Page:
Editor’s note: This article is the second in a seven-part series on how to optimize the performance of your wealth and asset management firm.
Transformational leaders are those who don’t just rise to every challenge, they bring along everyone else to collectively make a difference. In fact, transformational leadership is not about the individual leader. It’s about inspiring others and developing others at every level to create high-impact leadership teams.
While building a leadership team is likely not a new notion to you, what makes a good leader might be.
Instead of looking for the loudest, command-control type associate, you want to instead look for the ones who have the most constructive influence throughout your firm.
In short: You want the leader who doesn’t just make their goal, you want the one who helps everyone hit all their numbers.
You also should find high-impact leaders at every level instead of just looking at those who’ve been at your firm the longest. We are experiencing a historical four-generation workforce, with baby boomers, Generation X, millennials and Generation Z all working together.
So how do you identify the ones you want on your high-impact leadership team?
Look for these four Is of transformation leadership:
- Idealized influence: Role models who are purpose-driven high achievers.
- Inspirational motivation: Has a clear vision that is inclusive and optimistic and inspires others.
- Individual consideration: Empathetic and focused on needs of others.
- Intellectual stimulation: Challenges others to be innovative and creative.
But transformative leadership is more than picking the right team. You need to lay the foundation within your firm to empower their success.
Collaborate on vision
These collaborative leaders also expect to be collaborated with.
Rather than dictate the firm’s vision and simply announce it (and any related milestones) to the organization, make the visioning process collaborative to ensure that all groups and all levels within the organization are represented and heard. That inspire employees to engage at a high level, which will fuel your firm’s growth more than everyone just following orders.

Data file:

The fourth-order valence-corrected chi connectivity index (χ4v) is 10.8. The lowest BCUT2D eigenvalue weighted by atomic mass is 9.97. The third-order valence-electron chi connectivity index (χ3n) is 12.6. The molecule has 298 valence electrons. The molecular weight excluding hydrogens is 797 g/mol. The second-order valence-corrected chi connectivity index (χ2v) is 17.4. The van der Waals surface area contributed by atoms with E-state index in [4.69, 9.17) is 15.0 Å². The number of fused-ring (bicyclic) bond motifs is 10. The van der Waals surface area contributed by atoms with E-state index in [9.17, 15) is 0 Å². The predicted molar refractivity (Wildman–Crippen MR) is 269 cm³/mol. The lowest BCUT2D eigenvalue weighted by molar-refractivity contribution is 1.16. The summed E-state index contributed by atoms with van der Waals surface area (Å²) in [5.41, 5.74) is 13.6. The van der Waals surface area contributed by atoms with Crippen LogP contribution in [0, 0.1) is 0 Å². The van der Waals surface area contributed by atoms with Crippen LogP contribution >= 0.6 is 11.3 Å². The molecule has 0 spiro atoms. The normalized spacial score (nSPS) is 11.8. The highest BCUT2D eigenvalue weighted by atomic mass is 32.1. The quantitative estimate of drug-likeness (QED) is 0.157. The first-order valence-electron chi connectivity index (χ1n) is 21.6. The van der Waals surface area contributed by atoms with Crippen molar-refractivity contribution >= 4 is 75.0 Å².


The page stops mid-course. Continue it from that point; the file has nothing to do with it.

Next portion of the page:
Share power and decision-making
There are functional and dysfunctional ways of sharing power. Dysfunctional power-sharing takes two forms: Power Over and Power Up.
Prevalent in the 1980s and 1990s, Power Over management tells staff, “You do the busy work; I’ll make the decisions about what direction to go.” Power Up leaders control others through temper and disruptive behavior. These managers insist, “My way or the highway.”
By contrast, functional power-sharing can be classified as Power To and Power With. Power To leaders tell more junior cohorts: “I trust you to make decisions; just check in with me first.”
Power With leaders say, “You and I will work on this together and, ultimately, we will make a decision together.”
Ultimately, transformative leadership is about building a community of people who work together and achieve at the highest level.
Develop the next leaders
Everyone, at every level of the firm, has their own aspirations and a desire to progress. By developing leaders at every level, you not only can increase morale and motivation but also organically develop tomorrow’s senior leadership.
Current senior leaders need to delegate, elevate and cascade decision-making and authority. Leaders who follow more traditional models might be concerned that if they delegate, work will come back to them less than perfect and require additional time to fix.
That may be the case in the short-term, but if tasks can’t be delegated, staff can’t be elevated — and that’s a risky position to be in.
Delegation is a process. The first time, you might not get the result you want, but coaching — instead of doing it yourself — will build the skills of your team.
About our prime series
Prime is a state of being that occurs when your firm’s strategy, leadership, associates, technology and operations are aligned to deliver exceptional business outcomes. Our series covers the key steps to help you get there. In addition, see our additional articles on: